In Manila and San Francisco, rising seas are a crisis right now

Somini Sengupta, The New York Times

Posted at Feb 14 2020 09:32 AM

Local residents use a boat to travel along a flooded street in Panghulo Barangay, in metropolitan Manila, on Nov. 17, 2019. Chang W. Lee,The New York Times

What do you do when the sea comes for your home, your school, your church?

You could try to hold back the water. Or you could raise your house. Or you could just leave.

An estimated 600 million people live directly on the world’s coastlines, among the most hazardous places to be in the era of climate change. According to scientific projections, oceans stand to rise by 1 to 4 feet by the end of the century, with projections of more ferocious storms and higher tides that could upend the lives of entire communities.

Many people face the risks right now. Two sprawling metropolitan areas offer a glimpse of the future. One rich, one poor, they sit on opposite sides of the Pacific Ocean: the San Francisco Bay Area (population 7 million) and metropolitan Manila, Philippines (almost 14 million).

A sea wall surrounding Navotas, a low-lying area of metropolitan Manila, on Nov. 20, 2019. Chang W. Lee/The New York Times

Their history, their wealth and the political and personal choices they make today will shape how they fare as the water inevitably comes to their doorsteps.

In both places, climate change has magnified years of shortsighted decisions. Manila allowed groundwater to be pumped out so fast that the land sagged and turned into a bowl just as the sea was rising. The Bay Area allowed people to build right at the water’s edge, putting homes, highways and even airports at risk of catastrophic flooding.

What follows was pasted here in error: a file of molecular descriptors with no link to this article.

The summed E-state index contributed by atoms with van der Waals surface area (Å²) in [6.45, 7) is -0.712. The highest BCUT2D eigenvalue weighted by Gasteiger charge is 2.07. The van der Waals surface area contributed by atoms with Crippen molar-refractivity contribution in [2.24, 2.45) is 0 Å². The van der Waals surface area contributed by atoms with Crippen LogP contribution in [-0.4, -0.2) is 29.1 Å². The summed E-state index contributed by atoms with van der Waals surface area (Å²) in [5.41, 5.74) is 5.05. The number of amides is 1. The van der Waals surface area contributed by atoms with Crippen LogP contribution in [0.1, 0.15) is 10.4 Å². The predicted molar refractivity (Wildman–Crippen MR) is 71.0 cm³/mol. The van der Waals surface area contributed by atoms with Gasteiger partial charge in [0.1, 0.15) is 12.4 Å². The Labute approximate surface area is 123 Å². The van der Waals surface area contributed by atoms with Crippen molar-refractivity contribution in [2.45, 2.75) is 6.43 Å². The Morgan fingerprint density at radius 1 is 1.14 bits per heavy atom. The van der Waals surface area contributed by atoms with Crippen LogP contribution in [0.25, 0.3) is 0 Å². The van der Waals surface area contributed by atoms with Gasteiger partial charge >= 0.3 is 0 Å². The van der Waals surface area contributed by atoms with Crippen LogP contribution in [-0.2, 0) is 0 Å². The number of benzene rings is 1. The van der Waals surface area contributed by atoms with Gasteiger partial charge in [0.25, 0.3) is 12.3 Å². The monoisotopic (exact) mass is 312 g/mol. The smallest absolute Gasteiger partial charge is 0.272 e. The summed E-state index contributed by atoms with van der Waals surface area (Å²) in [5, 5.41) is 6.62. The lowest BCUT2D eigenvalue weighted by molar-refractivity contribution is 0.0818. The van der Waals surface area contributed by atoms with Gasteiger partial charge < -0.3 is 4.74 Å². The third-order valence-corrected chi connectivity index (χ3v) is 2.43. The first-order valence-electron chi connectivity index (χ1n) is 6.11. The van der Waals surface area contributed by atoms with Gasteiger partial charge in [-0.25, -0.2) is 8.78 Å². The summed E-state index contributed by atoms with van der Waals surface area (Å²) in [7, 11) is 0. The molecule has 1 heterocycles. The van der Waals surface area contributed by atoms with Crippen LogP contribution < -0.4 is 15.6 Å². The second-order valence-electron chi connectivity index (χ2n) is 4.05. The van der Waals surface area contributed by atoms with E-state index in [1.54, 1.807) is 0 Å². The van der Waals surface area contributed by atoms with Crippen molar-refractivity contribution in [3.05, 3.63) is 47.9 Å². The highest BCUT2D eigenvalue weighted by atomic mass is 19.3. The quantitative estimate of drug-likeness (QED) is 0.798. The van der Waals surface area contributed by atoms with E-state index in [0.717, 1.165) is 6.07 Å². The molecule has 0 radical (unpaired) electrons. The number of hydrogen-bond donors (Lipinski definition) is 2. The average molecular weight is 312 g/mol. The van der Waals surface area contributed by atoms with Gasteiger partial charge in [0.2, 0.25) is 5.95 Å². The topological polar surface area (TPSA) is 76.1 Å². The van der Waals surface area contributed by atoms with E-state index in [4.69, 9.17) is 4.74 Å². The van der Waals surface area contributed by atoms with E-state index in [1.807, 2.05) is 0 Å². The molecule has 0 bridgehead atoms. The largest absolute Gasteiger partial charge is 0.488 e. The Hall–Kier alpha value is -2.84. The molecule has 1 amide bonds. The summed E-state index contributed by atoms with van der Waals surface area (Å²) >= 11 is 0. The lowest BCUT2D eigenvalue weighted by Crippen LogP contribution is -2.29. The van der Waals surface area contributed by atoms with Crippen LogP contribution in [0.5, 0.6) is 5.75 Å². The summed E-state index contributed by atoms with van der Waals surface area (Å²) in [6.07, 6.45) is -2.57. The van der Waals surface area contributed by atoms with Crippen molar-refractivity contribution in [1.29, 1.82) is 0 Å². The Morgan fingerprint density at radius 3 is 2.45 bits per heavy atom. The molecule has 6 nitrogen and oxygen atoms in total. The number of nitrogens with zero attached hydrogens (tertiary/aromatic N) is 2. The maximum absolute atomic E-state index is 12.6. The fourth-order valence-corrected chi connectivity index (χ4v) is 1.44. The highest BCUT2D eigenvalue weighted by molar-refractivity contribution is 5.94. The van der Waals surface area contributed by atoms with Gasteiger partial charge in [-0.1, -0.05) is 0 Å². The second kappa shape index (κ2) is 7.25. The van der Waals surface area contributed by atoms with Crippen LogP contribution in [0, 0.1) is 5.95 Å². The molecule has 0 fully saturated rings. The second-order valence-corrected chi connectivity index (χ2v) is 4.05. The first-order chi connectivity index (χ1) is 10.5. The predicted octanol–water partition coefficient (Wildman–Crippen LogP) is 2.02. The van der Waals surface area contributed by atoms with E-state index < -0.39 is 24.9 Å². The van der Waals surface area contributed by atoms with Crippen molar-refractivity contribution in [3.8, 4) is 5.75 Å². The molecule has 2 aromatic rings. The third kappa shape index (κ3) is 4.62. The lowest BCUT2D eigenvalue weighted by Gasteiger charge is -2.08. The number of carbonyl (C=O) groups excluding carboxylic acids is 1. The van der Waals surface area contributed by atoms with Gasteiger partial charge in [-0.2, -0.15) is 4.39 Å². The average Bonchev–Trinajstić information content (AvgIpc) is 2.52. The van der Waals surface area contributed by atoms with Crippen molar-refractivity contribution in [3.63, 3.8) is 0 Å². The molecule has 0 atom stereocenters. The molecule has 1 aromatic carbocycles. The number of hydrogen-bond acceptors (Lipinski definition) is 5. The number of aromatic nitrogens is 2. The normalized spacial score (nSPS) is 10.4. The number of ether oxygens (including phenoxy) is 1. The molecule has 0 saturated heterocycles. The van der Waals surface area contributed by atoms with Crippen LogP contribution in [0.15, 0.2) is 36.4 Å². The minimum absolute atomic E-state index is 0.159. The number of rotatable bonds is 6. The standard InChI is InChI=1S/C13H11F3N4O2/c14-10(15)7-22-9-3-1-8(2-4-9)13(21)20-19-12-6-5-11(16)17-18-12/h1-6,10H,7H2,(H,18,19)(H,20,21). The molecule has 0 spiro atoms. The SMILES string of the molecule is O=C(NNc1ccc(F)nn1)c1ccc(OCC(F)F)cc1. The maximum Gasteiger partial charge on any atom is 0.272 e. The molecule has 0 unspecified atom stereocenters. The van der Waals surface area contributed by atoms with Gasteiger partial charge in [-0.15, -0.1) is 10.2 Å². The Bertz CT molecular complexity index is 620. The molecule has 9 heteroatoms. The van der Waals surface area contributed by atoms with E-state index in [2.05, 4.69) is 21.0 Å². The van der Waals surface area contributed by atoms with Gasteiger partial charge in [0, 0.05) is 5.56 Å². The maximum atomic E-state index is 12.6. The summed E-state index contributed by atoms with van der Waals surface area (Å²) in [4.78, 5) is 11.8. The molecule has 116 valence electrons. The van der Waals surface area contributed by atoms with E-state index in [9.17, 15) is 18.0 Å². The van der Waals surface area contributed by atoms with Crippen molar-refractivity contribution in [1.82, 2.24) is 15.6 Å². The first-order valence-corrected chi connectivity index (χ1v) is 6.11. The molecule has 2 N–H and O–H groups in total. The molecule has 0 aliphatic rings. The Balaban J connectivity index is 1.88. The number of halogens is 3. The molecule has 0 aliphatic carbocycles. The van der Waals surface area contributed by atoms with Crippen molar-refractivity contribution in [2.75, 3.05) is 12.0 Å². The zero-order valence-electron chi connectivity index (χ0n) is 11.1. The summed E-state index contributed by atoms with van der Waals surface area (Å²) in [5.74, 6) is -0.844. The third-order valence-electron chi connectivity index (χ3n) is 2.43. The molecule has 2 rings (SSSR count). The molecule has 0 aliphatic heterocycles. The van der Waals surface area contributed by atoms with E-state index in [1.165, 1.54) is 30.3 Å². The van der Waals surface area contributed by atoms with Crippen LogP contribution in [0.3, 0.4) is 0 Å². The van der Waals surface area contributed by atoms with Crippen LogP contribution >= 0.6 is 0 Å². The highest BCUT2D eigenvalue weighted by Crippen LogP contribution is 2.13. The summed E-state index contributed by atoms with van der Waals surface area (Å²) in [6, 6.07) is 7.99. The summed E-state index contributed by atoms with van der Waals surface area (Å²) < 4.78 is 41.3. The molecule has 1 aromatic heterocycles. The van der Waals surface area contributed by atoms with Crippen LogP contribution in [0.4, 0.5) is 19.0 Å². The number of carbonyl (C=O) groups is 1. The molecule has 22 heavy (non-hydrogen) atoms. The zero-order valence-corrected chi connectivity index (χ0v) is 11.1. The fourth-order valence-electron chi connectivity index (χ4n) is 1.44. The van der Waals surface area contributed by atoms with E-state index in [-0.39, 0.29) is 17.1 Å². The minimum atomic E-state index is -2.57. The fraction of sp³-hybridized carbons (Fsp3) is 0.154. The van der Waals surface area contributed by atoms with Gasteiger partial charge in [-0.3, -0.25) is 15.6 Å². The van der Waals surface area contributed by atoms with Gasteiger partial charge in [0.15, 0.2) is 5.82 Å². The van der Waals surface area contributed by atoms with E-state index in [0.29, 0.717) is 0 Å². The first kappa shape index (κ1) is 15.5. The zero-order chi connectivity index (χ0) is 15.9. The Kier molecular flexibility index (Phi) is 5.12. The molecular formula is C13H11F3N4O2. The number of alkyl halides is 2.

But people tend to hold on as the water rises around them. In some cases that’s because their properties are worth a lot — for now, at least — or because they have so little that they have nowhere else to go.

A boy jumps into the water next to a bamboo extension built onto a flooded home in Pariahan, just north of Manila, Philippines, on Nov. 17, 2019. The village is now permanently underwater. Chang W. Lee/The New York Times

Now Manila and the Bay Area face tough choices. They could adapt to the rising tide, which could mean moving people out of harm’s way. Or they could try to force the water to adapt to their needs by raising their defenses. For leaders, politically tough decisions lie ahead. What do they save on the water’s edge, what do they forsake, and how do they re-imagine their coastal cities in an age of climate disruptions?

The Bay Area and metropolitan Manila are both big and growing, with a lot of people and things to protect on the coast. How they deal with their circumstances today may offer lessons, for better or worse, for coastal cities elsewhere.


Desiree Alay-ay at home in Malabon, Nov. 17, 2019. Climate change has exacerbated a longtime problem in Manila: because of fish ponds and the rapid extraction of groundwater, the ground has been subsiding. Chang W. Lee/The New York Times

Desiree Alay-ay is in the thick of trade-offs.

Alay-ay, 30, grew up in a low-lying, flood-prone neighborhood on the northern fringe of Manila. It is not what she wants for her newborn baby. She wants to move and take her parents with her.

Climate change has exacerbated a longtime problem in Manila. Because of a proliferation of fish ponds and the rapid extraction of groundwater, the ground has been subsiding. As a result, since the early 1990s, sea levels have risen by as much as 5 to 7 centimeters (2.0-2.7 inches) a year, double the global average.

Storms repeatedly sweep away spindly-legged bamboo and tin houses on the water. People flee for a while, only to come back because they have nowhere better to go. In low-lying neighborhoods like Alay-ay’s, roads have been raised multiple times.

“Climate change doesn’t create its own impacts. It magnifies wrong policies,” said Renato Redentor Constantino, executive director of the Manila-based Institute for Climate and Sustainable Cities. “This is the case with sea level rise. A large part of metropolitan Manila is facing more water-related impacts because of decades of myopic, cross-eyed land use planning.”

More than 30 years ago, before Alay-ay was born, her parents, migrants from the countryside, built a small house in Malabon, the only neighborhood they could afford in Manila.

The water pooled up in the streets every rainy season. The city fought back by raising the road. So Alay-ay’s parents raised their house to stay above the road. They poured cement and sand on the floor four times in 30 years.

Everyone lived like this.

It was only after Alay-ay had a baby that she set her mind to getting out of Malabon.